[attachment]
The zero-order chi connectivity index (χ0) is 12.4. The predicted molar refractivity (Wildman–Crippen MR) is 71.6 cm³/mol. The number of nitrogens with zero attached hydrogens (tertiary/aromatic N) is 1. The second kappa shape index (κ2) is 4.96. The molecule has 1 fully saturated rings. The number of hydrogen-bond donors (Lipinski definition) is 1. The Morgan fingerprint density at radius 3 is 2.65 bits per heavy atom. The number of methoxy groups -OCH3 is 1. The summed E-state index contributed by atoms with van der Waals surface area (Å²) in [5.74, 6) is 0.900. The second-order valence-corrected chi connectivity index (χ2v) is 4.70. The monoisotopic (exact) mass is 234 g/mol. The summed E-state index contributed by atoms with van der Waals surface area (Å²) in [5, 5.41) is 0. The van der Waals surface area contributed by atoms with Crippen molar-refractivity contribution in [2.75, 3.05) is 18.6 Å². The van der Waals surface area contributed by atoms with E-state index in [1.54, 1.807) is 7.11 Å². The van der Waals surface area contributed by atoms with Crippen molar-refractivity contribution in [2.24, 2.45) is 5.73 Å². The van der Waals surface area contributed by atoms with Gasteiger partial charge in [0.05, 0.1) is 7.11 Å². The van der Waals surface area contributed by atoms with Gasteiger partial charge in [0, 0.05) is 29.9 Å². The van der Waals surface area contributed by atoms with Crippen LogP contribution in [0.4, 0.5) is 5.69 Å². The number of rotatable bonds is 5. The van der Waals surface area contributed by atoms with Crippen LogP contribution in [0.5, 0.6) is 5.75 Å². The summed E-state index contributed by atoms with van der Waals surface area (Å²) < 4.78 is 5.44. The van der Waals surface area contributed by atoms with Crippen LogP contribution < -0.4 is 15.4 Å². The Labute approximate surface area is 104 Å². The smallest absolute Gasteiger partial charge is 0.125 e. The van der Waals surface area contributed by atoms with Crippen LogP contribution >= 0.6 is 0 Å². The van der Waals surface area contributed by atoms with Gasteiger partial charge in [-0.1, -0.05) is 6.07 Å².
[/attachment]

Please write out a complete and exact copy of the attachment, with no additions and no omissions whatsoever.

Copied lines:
The zero-order chi connectivity index (χ0) is 12.4. The predicted molar refractivity (Wildman–Crippen MR) is 71.6 cm³/mol. The number of nitrogens with zero attached hydrogens (tertiary/aromatic N) is 1. The second kappa shape index (κ2) is 4.96. The molecule has 1 fully saturated rings. The number of hydrogen-bond donors (Lipinski definition) is 1. The Morgan fingerprint density at radius 3 is 2.65 bits per heavy atom. The number of methoxy groups -OCH3 is 1. The summed E-state index contributed by atoms with van der Waals surface area (Å²) in [5.74, 6) is 0.900. The second-order valence-corrected chi connectivity index (χ2v) is 4.70. The monoisotopic (exact) mass is 234 g/mol. The summed E-state index contributed by atoms with van der Waals surface area (Å²) in [5, 5.41) is 0. The van der Waals surface area contributed by atoms with Crippen molar-refractivity contribution in [2.75, 3.05) is 18.6 Å². The van der Waals surface area contributed by atoms with E-state index in [1.54, 1.807) is 7.11 Å². The van der Waals surface area contributed by atoms with Crippen molar-refractivity contribution in [2.24, 2.45) is 5.73 Å². The van der Waals surface area contributed by atoms with Gasteiger partial charge in [0.05, 0.1) is 7.11 Å². The van der Waals surface area contributed by atoms with Gasteiger partial charge in [0, 0.05) is 29.9 Å². The van der Waals surface area contributed by atoms with Crippen LogP contribution in [0.4, 0.5) is 5.69 Å². The number of rotatable bonds is 5. The van der Waals surface area contributed by atoms with Crippen LogP contribution in [0.5, 0.6) is 5.75 Å². The summed E-state index contributed by atoms with van der Waals surface area (Å²) < 4.78 is 5.44. The van der Waals surface area contributed by atoms with Crippen LogP contribution < -0.4 is 15.4 Å². The Labute approximate surface area is 104 Å². The smallest absolute Gasteiger partial charge is 0.125 e. The van der Waals surface area contributed by atoms with Crippen LogP contribution >= 0.6 is 0 Å². The van der Waals surface area contributed by atoms with Gasteiger partial charge in [-0.1, -0.05) is 6.07 Å².